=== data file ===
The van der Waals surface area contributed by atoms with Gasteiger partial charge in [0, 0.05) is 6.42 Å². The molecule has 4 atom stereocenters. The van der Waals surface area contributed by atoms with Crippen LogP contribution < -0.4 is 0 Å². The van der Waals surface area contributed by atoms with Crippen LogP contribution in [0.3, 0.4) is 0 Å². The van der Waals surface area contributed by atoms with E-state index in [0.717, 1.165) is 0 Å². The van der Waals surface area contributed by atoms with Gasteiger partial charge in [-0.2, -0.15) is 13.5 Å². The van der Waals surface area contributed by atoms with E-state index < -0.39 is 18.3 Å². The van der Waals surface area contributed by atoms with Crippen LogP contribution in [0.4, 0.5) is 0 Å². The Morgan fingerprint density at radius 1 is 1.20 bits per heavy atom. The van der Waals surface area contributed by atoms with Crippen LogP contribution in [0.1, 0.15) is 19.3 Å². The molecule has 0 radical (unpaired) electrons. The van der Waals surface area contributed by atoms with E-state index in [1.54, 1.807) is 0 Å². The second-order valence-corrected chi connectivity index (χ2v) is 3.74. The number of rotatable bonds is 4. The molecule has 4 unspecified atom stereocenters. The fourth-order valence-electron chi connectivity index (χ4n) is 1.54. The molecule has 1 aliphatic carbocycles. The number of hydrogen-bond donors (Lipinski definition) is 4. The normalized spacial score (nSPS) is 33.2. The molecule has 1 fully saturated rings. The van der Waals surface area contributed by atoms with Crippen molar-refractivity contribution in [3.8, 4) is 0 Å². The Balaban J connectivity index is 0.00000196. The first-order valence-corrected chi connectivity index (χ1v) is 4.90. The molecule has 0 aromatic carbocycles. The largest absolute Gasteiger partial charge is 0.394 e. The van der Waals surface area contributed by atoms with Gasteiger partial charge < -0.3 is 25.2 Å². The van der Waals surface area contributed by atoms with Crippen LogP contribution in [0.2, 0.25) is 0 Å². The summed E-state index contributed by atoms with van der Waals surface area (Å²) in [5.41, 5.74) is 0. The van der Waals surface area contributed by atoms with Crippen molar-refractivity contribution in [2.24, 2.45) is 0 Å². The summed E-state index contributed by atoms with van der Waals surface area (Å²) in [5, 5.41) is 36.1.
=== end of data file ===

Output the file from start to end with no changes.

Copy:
The van der Waals surface area contributed by atoms with Gasteiger partial charge in [0, 0.05) is 6.42 Å². The molecule has 4 atom stereocenters. The van der Waals surface area contributed by atoms with Crippen LogP contribution < -0.4 is 0 Å². The van der Waals surface area contributed by atoms with Crippen LogP contribution in [0.3, 0.4) is 0 Å². The van der Waals surface area contributed by atoms with E-state index in [0.717, 1.165) is 0 Å². The van der Waals surface area contributed by atoms with Gasteiger partial charge in [-0.2, -0.15) is 13.5 Å². The van der Waals surface area contributed by atoms with E-state index < -0.39 is 18.3 Å². The van der Waals surface area contributed by atoms with Crippen LogP contribution in [0.4, 0.5) is 0 Å². The Morgan fingerprint density at radius 1 is 1.20 bits per heavy atom. The van der Waals surface area contributed by atoms with Crippen LogP contribution in [0.1, 0.15) is 19.3 Å². The molecule has 0 radical (unpaired) electrons. The van der Waals surface area contributed by atoms with E-state index in [1.54, 1.807) is 0 Å². The second-order valence-corrected chi connectivity index (χ2v) is 3.74. The number of rotatable bonds is 4. The molecule has 4 unspecified atom stereocenters. The fourth-order valence-electron chi connectivity index (χ4n) is 1.54. The molecule has 1 aliphatic carbocycles. The number of hydrogen-bond donors (Lipinski definition) is 4. The normalized spacial score (nSPS) is 33.2. The molecule has 1 fully saturated rings. The van der Waals surface area contributed by atoms with Crippen molar-refractivity contribution in [3.8, 4) is 0 Å². The Balaban J connectivity index is 0.00000196. The first-order valence-corrected chi connectivity index (χ1v) is 4.90. The molecule has 0 aromatic carbocycles. The largest absolute Gasteiger partial charge is 0.394 e. The van der Waals surface area contributed by atoms with Gasteiger partial charge < -0.3 is 25.2 Å². The van der Waals surface area contributed by atoms with Crippen LogP contribution in [0.2, 0.25) is 0 Å². The summed E-state index contributed by atoms with van der Waals surface area (Å²) in [5.41, 5.74) is 0. The van der Waals surface area contributed by atoms with Crippen molar-refractivity contribution in [2.24, 2.45) is 0 Å². The summed E-state index contributed by atoms with van der Waals surface area (Å²) in [5, 5.41) is 36.1.